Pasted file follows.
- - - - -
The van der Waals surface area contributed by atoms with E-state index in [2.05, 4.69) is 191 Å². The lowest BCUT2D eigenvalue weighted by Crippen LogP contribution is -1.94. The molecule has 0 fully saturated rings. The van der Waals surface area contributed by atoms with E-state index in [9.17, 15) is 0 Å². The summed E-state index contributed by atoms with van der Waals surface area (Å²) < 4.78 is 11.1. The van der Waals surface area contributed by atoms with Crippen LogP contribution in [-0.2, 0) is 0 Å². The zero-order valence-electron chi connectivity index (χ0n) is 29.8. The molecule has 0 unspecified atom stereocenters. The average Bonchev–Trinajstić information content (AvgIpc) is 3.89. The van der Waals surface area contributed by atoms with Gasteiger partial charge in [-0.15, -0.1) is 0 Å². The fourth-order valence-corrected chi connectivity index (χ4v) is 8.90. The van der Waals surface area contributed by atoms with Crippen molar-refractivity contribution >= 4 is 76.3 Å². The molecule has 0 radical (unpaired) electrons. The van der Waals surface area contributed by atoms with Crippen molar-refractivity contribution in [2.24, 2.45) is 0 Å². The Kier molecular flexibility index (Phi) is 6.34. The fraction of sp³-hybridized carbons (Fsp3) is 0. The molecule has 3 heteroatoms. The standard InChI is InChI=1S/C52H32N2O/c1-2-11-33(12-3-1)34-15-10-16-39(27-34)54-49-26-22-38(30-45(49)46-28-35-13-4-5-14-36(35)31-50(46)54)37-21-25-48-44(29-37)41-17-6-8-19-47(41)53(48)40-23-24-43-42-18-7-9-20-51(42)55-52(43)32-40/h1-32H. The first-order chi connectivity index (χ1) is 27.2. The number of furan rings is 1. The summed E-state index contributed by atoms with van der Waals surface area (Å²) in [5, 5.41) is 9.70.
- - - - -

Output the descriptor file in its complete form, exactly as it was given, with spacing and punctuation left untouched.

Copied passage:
The van der Waals surface area contributed by atoms with E-state index in [2.05, 4.69) is 191 Å². The lowest BCUT2D eigenvalue weighted by Crippen LogP contribution is -1.94. The molecule has 0 fully saturated rings. The van der Waals surface area contributed by atoms with E-state index in [9.17, 15) is 0 Å². The summed E-state index contributed by atoms with van der Waals surface area (Å²) < 4.78 is 11.1. The van der Waals surface area contributed by atoms with Crippen LogP contribution in [-0.2, 0) is 0 Å². The zero-order valence-electron chi connectivity index (χ0n) is 29.8. The molecule has 0 unspecified atom stereocenters. The average Bonchev–Trinajstić information content (AvgIpc) is 3.89. The van der Waals surface area contributed by atoms with Gasteiger partial charge in [-0.15, -0.1) is 0 Å². The fourth-order valence-corrected chi connectivity index (χ4v) is 8.90. The van der Waals surface area contributed by atoms with Crippen molar-refractivity contribution >= 4 is 76.3 Å². The molecule has 0 radical (unpaired) electrons. The van der Waals surface area contributed by atoms with Crippen molar-refractivity contribution in [2.24, 2.45) is 0 Å². The Kier molecular flexibility index (Phi) is 6.34. The fraction of sp³-hybridized carbons (Fsp3) is 0. The molecule has 3 heteroatoms. The standard InChI is InChI=1S/C52H32N2O/c1-2-11-33(12-3-1)34-15-10-16-39(27-34)54-49-26-22-38(30-45(49)46-28-35-13-4-5-14-36(35)31-50(46)54)37-21-25-48-44(29-37)41-17-6-8-19-47(41)53(48)40-23-24-43-42-18-7-9-20-51(42)55-52(43)32-40/h1-32H. The first-order chi connectivity index (χ1) is 27.2. The number of furan rings is 1. The summed E-state index contributed by atoms with van der Waals surface area (Å²) in [5, 5.41) is 9.70.